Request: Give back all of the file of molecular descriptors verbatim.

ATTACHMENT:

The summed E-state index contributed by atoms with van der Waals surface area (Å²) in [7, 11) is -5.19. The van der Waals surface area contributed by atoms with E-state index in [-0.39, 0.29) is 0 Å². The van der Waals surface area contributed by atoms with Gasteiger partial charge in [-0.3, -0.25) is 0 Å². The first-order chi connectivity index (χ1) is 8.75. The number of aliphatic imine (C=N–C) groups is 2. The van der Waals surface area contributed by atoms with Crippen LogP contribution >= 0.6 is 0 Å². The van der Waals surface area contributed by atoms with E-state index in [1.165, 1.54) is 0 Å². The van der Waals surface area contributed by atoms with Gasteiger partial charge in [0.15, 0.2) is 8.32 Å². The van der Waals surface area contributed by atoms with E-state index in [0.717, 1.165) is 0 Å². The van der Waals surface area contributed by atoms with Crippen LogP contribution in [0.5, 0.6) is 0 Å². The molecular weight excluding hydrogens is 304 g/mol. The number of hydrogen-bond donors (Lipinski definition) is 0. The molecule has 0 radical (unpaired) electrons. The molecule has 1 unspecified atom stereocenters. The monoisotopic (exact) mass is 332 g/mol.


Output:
The summed E-state index contributed by atoms with van der Waals surface area (Å²) in [7, 11) is -5.19. The van der Waals surface area contributed by atoms with E-state index in [-0.39, 0.29) is 0 Å². The van der Waals surface area contributed by atoms with Gasteiger partial charge in [-0.3, -0.25) is 0 Å². The first-order chi connectivity index (χ1) is 8.75. The number of aliphatic imine (C=N–C) groups is 2. The van der Waals surface area contributed by atoms with Crippen LogP contribution >= 0.6 is 0 Å². The van der Waals surface area contributed by atoms with E-state index in [1.165, 1.54) is 0 Å². The van der Waals surface area contributed by atoms with Gasteiger partial charge in [0.15, 0.2) is 8.32 Å². The van der Waals surface area contributed by atoms with E-state index in [0.717, 1.165) is 0 Å². The van der Waals surface area contributed by atoms with Crippen LogP contribution in [0.5, 0.6) is 0 Å². The molecular weight excluding hydrogens is 304 g/mol. The number of hydrogen-bond donors (Lipinski definition) is 0. The molecule has 0 radical (unpaired) electrons. The molecule has 1 unspecified atom stereocenters. The monoisotopic (exact) mass is 332 g/mol.